MOLLY McGlynn is the Toronto-based director behind touching drama Mary Goes Round. The film, starring Aya Cash and Sara Waisglass, will screen as part of the Canada Now film festival this month.
Close-up Culture spoke to Molly about her impressive debut-feature, female perspectives, personal feedback to the film and much more.
Q: Mary Goes Round deals with addiction, family and forgiveness. What led you to write this story?
A: IN some ways, the culmination of my entire life led to this story – experiences with family misunderstandings, sister relationships, loss, estrangement and forgiveness.
I wanted to write a film about a father and daughter, but funnily enough it ended up being about sisters. The father becomes the connection between these two characters, half-sisters, who are forced to confront the other and decide what they want to make of their circumstances.
Q: Smashed and Suck It Up Buttercup are a couple of the films in recent years to deal with addiction through a female lead character. What do you think this female perspective brings to the film and to the subject?
A: I LOVED Smashed although I have yet to see Suck It Up Buttercup – but I will now!
First of all, I think there is an enormous range of addictions. Though I do not identify as an alcoholic, there have been moments in my past when I had to kind of check myself with what was bordering on self-destructive behaviour.
A lot of time in film, we see women guzzling wine by the jug, usually in broad comedies a la Bad Moms, Bridesmaids and Rough Night. It is so much fun to watch, but if you unpack it all, it starts to be a little bit concerning.
Why are women drinking this much? What is it in their-our lives that is so overwhelming that alcohol becomes the main form of release and connection?
I am not saying there is anything inherently wrong with drinking. I just think it is important to look at why and how people drink. I think men and women have different patterns of using alcohol and I think there is something a little taboo or “wrong” still about women with addiction issues.
In some ways, the recklessness and wildness associated with alcoholism and women is the antithesis to the tight control and order that a lot of women can exert on their complex lives. I kind of get it.
Q: The film has a tremendous cast led by Aya Cash. Can you tell us about working with Aya and with Sara Waisglass and what they brought to the project?
A: I CANNOT speak more highly about these women. Aya Cash is someone whose work I fell in love with on the series You’re The Worst. There was a storyline in Season 2 where the character she plays is in a deep depression and I was blown away by the authenticity and depth she brought to it. She is multi-dimensional and complex and intelligent and I just had a hunch that instinctively she would know how to balance the light and darkness of playing Mary, a reckless alcoholic who is also trying to do good – and be good.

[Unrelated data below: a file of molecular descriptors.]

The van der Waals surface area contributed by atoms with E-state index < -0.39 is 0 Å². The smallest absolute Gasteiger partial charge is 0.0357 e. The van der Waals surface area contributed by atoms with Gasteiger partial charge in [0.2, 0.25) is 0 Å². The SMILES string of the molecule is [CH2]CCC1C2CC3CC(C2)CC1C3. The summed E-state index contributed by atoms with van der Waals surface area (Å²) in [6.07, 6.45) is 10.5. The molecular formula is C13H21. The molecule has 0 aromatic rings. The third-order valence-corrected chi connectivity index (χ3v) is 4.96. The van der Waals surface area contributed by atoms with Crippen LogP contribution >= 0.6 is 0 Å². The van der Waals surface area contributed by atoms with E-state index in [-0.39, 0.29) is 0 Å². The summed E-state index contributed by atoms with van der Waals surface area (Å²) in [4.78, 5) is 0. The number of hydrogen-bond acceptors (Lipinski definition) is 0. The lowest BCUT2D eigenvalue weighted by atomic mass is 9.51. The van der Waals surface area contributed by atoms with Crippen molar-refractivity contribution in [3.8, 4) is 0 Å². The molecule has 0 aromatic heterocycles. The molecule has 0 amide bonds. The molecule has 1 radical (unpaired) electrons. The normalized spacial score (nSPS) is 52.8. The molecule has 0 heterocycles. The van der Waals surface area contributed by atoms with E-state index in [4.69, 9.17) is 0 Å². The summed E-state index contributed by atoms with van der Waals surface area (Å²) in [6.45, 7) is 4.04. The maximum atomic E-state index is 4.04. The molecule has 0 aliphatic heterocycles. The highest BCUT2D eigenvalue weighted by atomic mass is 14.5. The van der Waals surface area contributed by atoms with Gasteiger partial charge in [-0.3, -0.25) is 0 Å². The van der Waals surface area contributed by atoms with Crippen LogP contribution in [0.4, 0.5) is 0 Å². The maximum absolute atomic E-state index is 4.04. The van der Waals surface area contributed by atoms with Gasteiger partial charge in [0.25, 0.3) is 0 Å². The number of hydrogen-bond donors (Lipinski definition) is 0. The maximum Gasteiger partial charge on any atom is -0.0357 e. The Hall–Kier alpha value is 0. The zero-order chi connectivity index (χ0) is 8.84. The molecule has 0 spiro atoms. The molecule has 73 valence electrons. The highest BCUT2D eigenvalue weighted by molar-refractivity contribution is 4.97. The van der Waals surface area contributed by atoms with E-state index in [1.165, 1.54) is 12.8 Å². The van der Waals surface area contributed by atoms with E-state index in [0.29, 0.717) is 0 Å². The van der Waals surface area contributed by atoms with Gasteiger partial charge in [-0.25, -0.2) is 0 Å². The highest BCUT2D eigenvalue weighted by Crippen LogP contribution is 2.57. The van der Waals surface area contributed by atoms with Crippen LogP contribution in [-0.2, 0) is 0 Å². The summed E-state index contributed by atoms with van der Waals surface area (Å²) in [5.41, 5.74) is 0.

Sara, who plays Robyn, is such an exciting young talent. I cast her off a self-tape. She has this huge expressive brown eyes that are both childlike and oddly wise – which is exactly what Robyn is. I use my instincts when casting and Sara and Aya just spoke to my gut.
Q: I imagine this film will have touched many people on a personal level – myself included. Have you received a lot of personal feedback on the film?
A: I HAVE. There have been a few comments from strangers after screenings that have really stuck with me. Recently, an older, very glamorous woman came up to me and said she had been thirty years sober and that her parents were also addicts and that I really captured what that experience was like. A response like that is precisely why I want to make films.
I want someone to come out of a screening feeling like a part of them or their identity has been seen or understood and they can be accepted for it. The good, the bad and the ugly.
Q: Mary Goes Round will be shown as part of the Canada Now Festival. Can you tell us what it means to you to be a Canadian filmmaker?
A: I DO not necessarily think of my nationality in connection with my filmmaking, but I can whole-heartedly say that being Canadian has offered me tremendous access to funding and opportunities (hello Telefilm Canada) that have changed my life. I feel so privileged to be from a country that respects and fosters new talent.
Q: What is the current environment for Canadian filmmakers? Are there opportunities for female filmmakers?
A: I HAVE had amazing opportunities in both film and television in the past year – so yes! That is obviously an incredibly biased response, but it is the truth.
The filmmaking community in Canada always has an ongoing dialogue about how things could be better and more inclusive and I think that is great. It’s an ongoing process and it is not perfect, but I like that slowly I am seeing more women and people of colour make waves.
Q: You wrote a fantastic piece for TIFF about the slew of rejections an ‘emerging’ filmmaker can face (click to read). What would your words of wisdom be to a young filmmaker?
A: YOU are never going to be fully ready. Do it anyway. Have a life. If you do not have a life, you cannot have a point of view of the world which is integral to making good work.
Q: What stories do you want to tell and is there anyone in particular you would love to work with?
A: I WANT to tell stories about people – ideally women who are facing uncomfortable truths about their life and-or identity. I am fascinated by the process of seeing someone become who they are and what notions of themselves they must discard to find their truth.
I have been so lucky to work with amazing people already, but if there is anyone in the world I would want to work with I would probably say Phoebe Waller-Bridge or Kristen Wiig.